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See also: Vixen


Alternative forms[edit]


Alteration of earlier fixen, from Middle English fixen, from Old English fyxen, from Proto-West Germanic *fuhsini; synchronically analyzable as fox +‎ -en. Voiced v- is from the Southern dialectal forms of Middle English.



vixen (plural vixens)

  1. A female fox.
  2. A malicious, quarrelsome or temperamental woman.
    • 1749, Henry Fielding, The History of Tom Jones, a Foundling, volume (please specify |volume=I to VI), London: A[ndrew] Millar [], OCLC 928184292:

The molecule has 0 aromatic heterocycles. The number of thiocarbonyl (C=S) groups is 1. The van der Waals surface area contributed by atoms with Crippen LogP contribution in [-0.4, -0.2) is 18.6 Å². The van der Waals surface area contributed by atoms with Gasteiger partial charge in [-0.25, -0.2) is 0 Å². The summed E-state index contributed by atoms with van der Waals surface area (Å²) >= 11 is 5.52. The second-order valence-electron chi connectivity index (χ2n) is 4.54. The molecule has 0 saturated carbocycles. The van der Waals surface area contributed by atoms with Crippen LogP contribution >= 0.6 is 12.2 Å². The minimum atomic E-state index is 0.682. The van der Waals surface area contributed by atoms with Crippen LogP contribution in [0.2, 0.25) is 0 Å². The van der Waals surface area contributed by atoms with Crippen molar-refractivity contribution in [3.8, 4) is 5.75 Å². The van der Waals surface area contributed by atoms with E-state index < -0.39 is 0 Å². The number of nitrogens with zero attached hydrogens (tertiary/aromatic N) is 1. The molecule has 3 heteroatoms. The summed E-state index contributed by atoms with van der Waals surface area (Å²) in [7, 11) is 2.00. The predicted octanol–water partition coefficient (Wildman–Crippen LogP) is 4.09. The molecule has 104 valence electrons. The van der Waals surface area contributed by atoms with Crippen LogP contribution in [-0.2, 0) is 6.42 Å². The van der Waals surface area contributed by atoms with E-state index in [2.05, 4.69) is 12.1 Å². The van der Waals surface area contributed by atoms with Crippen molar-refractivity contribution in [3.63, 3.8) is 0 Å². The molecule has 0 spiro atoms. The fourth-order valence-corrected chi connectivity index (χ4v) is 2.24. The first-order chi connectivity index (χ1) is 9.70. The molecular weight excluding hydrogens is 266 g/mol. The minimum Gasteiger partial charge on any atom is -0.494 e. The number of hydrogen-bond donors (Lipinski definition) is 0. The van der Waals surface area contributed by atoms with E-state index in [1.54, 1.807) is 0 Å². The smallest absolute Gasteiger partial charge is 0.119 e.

He was prudent and industrious, and so good a husbandman, that he might have led a very easy and comfortable life, had not an arrant vixen of a wife soured his domestic quiet.
    • 1859:, George Eliot. Adam Bede: page 54. Köln: Könemann Verlagsgesellschaft mbH, 1999:
      [] and if Solomon was as wise as he is reputed to be, I feel sure that when he compared a contentious woman to a continual dripping on a very rainy day, he had not a vixen in his eye–a fury with long nails, acrid and selfish.
  3. (colloquial) A racy or salacious woman who is sexually attractive.
  4. (colloquial) A wife who has sex with other men with her husband's consent.



  • (female fox): fox

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